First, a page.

What it is:
Generally speaking, ais a company worth between $50 million and $300 million.
How it works/Example:
[Number of Share Outstanding] X [Stock Price] = Market Capitalization
For example, if a company has a share price of $10 and it has ten million shares outstanding, it has a market capitalization (usually referred to as cap") of $100 million, making it a micro cap stock.
There are several categories of stocks. The categorization (e.g. nano cap, micro cap, small cap, mid cap, large cap, and mega cap) can vary among investment advisors and indices. The categories are only intended to give a general idea of the relative size of the company at a particular point in time.
Micro caps tend to trade at a very low volume, usually less than 50,000 shares a day. At those low volume levels, micro caps are truly off Wall Street's radar. As a rule of thumb, if the stock is a member of the Russell 2000 index, it is classified as a small cap and too big to fit the micro cap definition.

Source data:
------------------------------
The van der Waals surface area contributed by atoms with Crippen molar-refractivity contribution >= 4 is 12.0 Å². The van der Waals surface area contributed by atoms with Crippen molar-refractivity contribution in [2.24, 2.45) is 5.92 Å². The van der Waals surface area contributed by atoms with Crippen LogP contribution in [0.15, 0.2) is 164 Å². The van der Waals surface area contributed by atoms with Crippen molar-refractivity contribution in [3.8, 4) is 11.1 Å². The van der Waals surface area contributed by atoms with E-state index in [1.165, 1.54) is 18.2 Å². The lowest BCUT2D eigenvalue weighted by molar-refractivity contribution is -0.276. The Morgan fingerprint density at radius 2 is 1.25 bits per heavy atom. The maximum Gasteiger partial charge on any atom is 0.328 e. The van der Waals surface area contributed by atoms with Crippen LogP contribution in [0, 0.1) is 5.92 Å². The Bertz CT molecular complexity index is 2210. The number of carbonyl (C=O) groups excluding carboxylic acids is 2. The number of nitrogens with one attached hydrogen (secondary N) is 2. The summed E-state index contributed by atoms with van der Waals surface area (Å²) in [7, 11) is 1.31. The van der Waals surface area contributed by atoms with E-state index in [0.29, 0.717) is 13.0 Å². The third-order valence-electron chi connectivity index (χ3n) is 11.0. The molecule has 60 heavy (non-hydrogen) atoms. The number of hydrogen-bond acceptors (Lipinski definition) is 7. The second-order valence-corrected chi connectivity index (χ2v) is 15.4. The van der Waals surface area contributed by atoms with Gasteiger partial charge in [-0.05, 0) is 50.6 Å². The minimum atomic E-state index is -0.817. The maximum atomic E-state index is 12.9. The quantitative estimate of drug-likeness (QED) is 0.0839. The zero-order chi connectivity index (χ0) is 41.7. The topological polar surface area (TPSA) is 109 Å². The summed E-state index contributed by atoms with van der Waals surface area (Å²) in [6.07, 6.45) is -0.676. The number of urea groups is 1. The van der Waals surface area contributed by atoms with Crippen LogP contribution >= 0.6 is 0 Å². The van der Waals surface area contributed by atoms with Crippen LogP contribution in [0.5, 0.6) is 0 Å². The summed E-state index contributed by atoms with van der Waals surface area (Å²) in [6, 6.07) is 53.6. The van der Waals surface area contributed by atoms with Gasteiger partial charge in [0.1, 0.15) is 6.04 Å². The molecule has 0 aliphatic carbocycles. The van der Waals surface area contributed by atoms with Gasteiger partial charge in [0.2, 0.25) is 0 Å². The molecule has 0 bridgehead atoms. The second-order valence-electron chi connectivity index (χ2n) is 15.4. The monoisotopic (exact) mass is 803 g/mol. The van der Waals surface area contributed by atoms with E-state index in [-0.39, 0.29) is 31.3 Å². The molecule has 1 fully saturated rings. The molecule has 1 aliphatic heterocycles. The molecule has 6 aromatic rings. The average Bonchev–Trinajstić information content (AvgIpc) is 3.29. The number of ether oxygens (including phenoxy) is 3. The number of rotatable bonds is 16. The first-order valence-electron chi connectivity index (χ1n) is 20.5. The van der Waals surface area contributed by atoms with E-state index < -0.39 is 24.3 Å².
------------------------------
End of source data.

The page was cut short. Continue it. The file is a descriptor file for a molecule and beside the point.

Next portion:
Why it matters:
Micro caps' bid-ask spread can be quite large, so if you are looking for a quick trade, you may end up buying high and selling low. And these companies are usually immature, which means that a great quarter can be followed by a lousy quarter. So these aren't stocks for trading, they're for investing.
With all that risk, why bother? Well, history has shown that smaller company stocks tend to outperform larger company stocks when we emerge from economic downturns. That's because investors tend to limit their exposure to large companies when the economy slumps, leading small caps and micro caps to underperform. When the economy bounces back, small caps and micro caps benefit disproportionately.
Make no mistake, investing in micro caps requires not just patience but also lots of homework. You have to completely understand the company's strategy, financial position, and track record. If you don't have the time to focus on specific companies, you may want to consider mutual funds that focus on micro caps.